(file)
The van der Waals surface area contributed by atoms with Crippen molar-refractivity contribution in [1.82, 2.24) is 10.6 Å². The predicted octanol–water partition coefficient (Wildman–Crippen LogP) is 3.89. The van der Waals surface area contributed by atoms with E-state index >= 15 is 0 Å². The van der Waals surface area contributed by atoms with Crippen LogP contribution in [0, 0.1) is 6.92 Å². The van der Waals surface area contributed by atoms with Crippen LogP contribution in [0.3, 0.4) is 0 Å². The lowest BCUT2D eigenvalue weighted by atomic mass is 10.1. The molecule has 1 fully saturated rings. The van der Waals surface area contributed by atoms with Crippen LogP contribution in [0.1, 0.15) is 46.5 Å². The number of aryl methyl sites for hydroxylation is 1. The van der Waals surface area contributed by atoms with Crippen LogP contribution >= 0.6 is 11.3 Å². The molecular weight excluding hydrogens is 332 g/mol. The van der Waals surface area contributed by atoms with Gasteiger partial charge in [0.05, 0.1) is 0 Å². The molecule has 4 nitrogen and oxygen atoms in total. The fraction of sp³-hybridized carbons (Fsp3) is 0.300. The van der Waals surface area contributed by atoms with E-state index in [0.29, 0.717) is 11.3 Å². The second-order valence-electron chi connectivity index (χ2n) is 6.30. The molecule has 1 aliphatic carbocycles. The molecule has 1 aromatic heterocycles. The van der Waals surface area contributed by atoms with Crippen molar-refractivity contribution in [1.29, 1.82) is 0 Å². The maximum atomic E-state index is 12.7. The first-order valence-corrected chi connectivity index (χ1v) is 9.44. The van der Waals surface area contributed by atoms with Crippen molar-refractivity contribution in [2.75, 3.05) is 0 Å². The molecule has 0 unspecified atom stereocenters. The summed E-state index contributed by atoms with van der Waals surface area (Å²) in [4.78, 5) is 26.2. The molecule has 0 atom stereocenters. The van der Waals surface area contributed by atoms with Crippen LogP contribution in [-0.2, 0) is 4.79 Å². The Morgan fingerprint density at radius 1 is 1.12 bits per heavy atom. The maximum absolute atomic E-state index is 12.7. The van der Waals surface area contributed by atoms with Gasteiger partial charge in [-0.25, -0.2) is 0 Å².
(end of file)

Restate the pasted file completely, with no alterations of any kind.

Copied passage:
The van der Waals surface area contributed by atoms with Crippen molar-refractivity contribution in [1.82, 2.24) is 10.6 Å². The predicted octanol–water partition coefficient (Wildman–Crippen LogP) is 3.89. The van der Waals surface area contributed by atoms with E-state index >= 15 is 0 Å². The van der Waals surface area contributed by atoms with Crippen LogP contribution in [0, 0.1) is 6.92 Å². The van der Waals surface area contributed by atoms with Crippen LogP contribution in [0.3, 0.4) is 0 Å². The lowest BCUT2D eigenvalue weighted by atomic mass is 10.1. The molecule has 1 fully saturated rings. The van der Waals surface area contributed by atoms with Crippen LogP contribution in [0.1, 0.15) is 46.5 Å². The number of aryl methyl sites for hydroxylation is 1. The van der Waals surface area contributed by atoms with Crippen LogP contribution >= 0.6 is 11.3 Å². The molecular weight excluding hydrogens is 332 g/mol. The van der Waals surface area contributed by atoms with Gasteiger partial charge in [0.05, 0.1) is 0 Å². The molecule has 4 nitrogen and oxygen atoms in total. The fraction of sp³-hybridized carbons (Fsp3) is 0.300. The van der Waals surface area contributed by atoms with E-state index in [0.29, 0.717) is 11.3 Å². The second-order valence-electron chi connectivity index (χ2n) is 6.30. The molecule has 1 aliphatic carbocycles. The molecule has 1 aromatic heterocycles. The van der Waals surface area contributed by atoms with Crippen molar-refractivity contribution in [1.29, 1.82) is 0 Å². The maximum atomic E-state index is 12.7. The first-order valence-corrected chi connectivity index (χ1v) is 9.44. The van der Waals surface area contributed by atoms with Crippen molar-refractivity contribution in [2.75, 3.05) is 0 Å². The molecule has 0 unspecified atom stereocenters. The summed E-state index contributed by atoms with van der Waals surface area (Å²) in [4.78, 5) is 26.2. The molecule has 0 atom stereocenters. The van der Waals surface area contributed by atoms with Crippen LogP contribution in [-0.2, 0) is 4.79 Å². The Morgan fingerprint density at radius 1 is 1.12 bits per heavy atom. The maximum absolute atomic E-state index is 12.7. The van der Waals surface area contributed by atoms with Gasteiger partial charge in [-0.25, -0.2) is 0 Å².